Let me just preface this post to say even though God brought us to our daughter, I am advocating for the ‘sons’ today.
As we know, there are hundreds of thousands of children growing up in China’s state run welfare institutions without families to take care of them. But what most people don’t know is that there are many more boys waiting in China for their forever family than girls.
Will and I were open to either gender – knowing full and well it was likely we were going to have a boy. We were fully prepared to have another son and, frankly, excited about it. Sure, boys can be rough, messy and smelly at times, but they are also sweet, cute and cuddly.
GeGe (translated is cute boy) is one year old. He is quite the little man. She loves to blow bubbles and play on the floor with toys.
There are many factors that contribute to China’s orphan crisis. The situation is complex and probably bigger than I can begin to comprehend. But here’s what I’ve learned this year.
In the 1970s, China instituted the “One Child Policy,” limiting only one child per couple. When this policy collided with the cultural preference for boys, the result was abandonment of many girls. Although, it may be due to the long time cultural importance of having a son first (as in many countries), sometimes the reason is much more practical. Much of China’s population live in rural areas and rely on males to farm the land. When they marry, boys stay with their parents and care for them in old age. Girls, on the other hand, marry and leave their families and take on the responsibility of helping care for their husband’s parents. In some ways, boys are China’s version of Social Security.
Meet Daniel – Daniel is three years old and has more joy than you can imagine!!
It is a popular belief that girls are ‘unwanted’ in China. To say gender equality roles are not quite as evolved there are they are here in the states is an understatement. As I understand it, the “One Child Policy” is not as strictly enforced anymore and there is definitely a huge population skew left over from the decades prior. Since we, as Americans, have so long believed girls are not as valued in China as boys, for decades we have chosen to adopt girls.
MoXi is a six year old cutie. Surrounded by many girls, this little guy is ALL boy!!
Being orphaned and a boy is one of the most difficult special needs to overcome. I am told, if an adoption agency got a new list with eight babies (4 girls and 4 boys), the girls would be chosen first and the boys would need additional advocating. Thankfully we are seeing that slowly change. How wonderful that more boys are finding families now! But we shouldn’t kid ourselves into thinking that the majority of families, even today, are more open to adopting girls.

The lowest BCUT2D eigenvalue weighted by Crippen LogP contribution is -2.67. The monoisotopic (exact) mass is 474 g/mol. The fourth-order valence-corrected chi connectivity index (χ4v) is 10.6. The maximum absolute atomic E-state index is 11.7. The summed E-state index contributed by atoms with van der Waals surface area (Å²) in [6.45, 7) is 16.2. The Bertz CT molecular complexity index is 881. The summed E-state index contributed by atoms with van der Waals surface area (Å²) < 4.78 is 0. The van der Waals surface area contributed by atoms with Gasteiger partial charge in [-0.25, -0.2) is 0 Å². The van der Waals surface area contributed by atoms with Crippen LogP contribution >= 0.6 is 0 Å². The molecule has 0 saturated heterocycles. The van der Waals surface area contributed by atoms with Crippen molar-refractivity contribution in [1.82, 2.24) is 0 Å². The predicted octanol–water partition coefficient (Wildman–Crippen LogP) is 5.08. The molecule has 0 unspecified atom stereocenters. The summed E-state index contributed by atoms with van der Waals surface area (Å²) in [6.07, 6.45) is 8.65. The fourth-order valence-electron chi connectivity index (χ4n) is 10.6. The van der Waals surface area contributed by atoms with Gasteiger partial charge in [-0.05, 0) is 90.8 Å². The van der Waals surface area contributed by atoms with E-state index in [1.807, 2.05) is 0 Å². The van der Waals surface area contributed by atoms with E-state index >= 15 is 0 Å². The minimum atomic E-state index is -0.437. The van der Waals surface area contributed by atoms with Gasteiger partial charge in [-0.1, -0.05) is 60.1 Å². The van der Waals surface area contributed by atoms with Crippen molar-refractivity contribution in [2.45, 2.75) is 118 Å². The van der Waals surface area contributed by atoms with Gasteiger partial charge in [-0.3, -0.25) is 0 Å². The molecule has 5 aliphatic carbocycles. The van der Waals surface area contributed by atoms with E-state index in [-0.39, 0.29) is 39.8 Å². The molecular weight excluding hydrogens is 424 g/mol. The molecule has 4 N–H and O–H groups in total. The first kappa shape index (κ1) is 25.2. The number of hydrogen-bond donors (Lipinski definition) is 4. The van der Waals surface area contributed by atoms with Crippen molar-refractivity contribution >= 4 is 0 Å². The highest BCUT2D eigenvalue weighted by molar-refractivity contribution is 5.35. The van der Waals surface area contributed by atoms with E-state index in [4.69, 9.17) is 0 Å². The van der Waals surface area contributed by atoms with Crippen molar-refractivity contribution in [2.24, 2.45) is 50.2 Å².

If a baby (male or female) is sick or has a defect at birth, they may be abandoned. Parents often can’t afford to care for a child. Or if parents think they are only able to have one, they need to make sure it is going to be a “healthy one.” (Now before you judge, this is not much different than what happens here in America when abortion is a valid option because according to the amniocentesis, the baby has a medical deformity/desease). Yes, in general, many Chinese are not very accepting of people with physical disabilities. Often it is perceived that a family is cursed if their child has a visible abnormality. They may not be allowed to attend school and it can be difficult for them to find employment.
Sean is three years old and has Spina Bifida. He is extremely smart and is trying his best to learn to walk.
Even if the child is very loved and wanted, they may be abandoned if they are sick and the family is unable to pay for the child’s medical care. Medical care must be paid for upfront in China, and it is very difficult for many Chinese families to do this. Couples may relinquish their child so he or she can be taken to the orphanage and receive better medical care than the family can provide. How heartbreaking to think that this is the only way a parent may have at saving their child’s life?
We hope that our journey to our child is growing the sense of compassion in our family and in yours. We also hope it will help people to understand that it is when you give that you truly receive.
The children featured in this post are all boys and are part of Journey of a Joyful Life foster home in China, all in need forever families! We also found our beloved daughter on this Asia waiting child advocate blog by our adoption agency.
“All our dreams can come true, if we just have the courage to pursue them”
NOTE: The views and opinions in this blog post do not necessarily reflect the views of Journey of a Joyful Life or Gladney’s Asia Waiting Child blog.